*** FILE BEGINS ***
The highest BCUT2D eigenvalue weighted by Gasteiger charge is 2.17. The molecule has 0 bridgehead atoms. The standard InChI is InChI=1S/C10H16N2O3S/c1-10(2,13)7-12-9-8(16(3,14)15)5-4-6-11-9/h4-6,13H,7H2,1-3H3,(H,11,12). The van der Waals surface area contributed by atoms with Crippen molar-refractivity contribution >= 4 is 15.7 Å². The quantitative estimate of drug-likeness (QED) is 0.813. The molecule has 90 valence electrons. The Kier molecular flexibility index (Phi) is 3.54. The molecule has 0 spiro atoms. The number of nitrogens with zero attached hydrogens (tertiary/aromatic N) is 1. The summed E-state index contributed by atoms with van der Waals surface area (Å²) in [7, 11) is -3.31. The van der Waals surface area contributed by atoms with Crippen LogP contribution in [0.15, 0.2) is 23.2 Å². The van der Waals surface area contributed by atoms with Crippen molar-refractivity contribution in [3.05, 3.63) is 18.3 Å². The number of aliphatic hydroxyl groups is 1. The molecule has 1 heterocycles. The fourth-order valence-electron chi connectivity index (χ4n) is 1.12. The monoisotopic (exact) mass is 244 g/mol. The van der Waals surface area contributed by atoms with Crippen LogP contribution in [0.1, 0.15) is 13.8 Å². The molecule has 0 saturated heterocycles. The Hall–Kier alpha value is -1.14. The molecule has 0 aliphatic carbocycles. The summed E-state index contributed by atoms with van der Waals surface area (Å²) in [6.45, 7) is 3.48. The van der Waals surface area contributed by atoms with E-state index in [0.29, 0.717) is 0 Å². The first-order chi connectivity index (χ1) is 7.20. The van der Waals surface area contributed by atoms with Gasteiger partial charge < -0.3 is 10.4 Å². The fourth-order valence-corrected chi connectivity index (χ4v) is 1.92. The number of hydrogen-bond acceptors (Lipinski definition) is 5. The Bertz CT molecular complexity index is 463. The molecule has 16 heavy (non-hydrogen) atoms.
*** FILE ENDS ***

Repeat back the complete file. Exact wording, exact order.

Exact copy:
The highest BCUT2D eigenvalue weighted by Gasteiger charge is 2.17. The molecule has 0 bridgehead atoms. The standard InChI is InChI=1S/C10H16N2O3S/c1-10(2,13)7-12-9-8(16(3,14)15)5-4-6-11-9/h4-6,13H,7H2,1-3H3,(H,11,12). The van der Waals surface area contributed by atoms with Crippen molar-refractivity contribution >= 4 is 15.7 Å². The quantitative estimate of drug-likeness (QED) is 0.813. The molecule has 90 valence electrons. The Kier molecular flexibility index (Phi) is 3.54. The molecule has 0 spiro atoms. The number of nitrogens with zero attached hydrogens (tertiary/aromatic N) is 1. The summed E-state index contributed by atoms with van der Waals surface area (Å²) in [7, 11) is -3.31. The van der Waals surface area contributed by atoms with Crippen LogP contribution in [0.15, 0.2) is 23.2 Å². The van der Waals surface area contributed by atoms with Crippen molar-refractivity contribution in [3.05, 3.63) is 18.3 Å². The number of aliphatic hydroxyl groups is 1. The molecule has 1 heterocycles. The fourth-order valence-electron chi connectivity index (χ4n) is 1.12. The monoisotopic (exact) mass is 244 g/mol. The van der Waals surface area contributed by atoms with Crippen LogP contribution in [0.1, 0.15) is 13.8 Å². The molecule has 0 saturated heterocycles. The Hall–Kier alpha value is -1.14. The molecule has 0 aliphatic carbocycles. The summed E-state index contributed by atoms with van der Waals surface area (Å²) in [6.45, 7) is 3.48. The van der Waals surface area contributed by atoms with E-state index in [0.29, 0.717) is 0 Å². The first-order chi connectivity index (χ1) is 7.20. The van der Waals surface area contributed by atoms with Gasteiger partial charge < -0.3 is 10.4 Å². The fourth-order valence-corrected chi connectivity index (χ4v) is 1.92. The number of hydrogen-bond acceptors (Lipinski definition) is 5. The Bertz CT molecular complexity index is 463. The molecule has 16 heavy (non-hydrogen) atoms.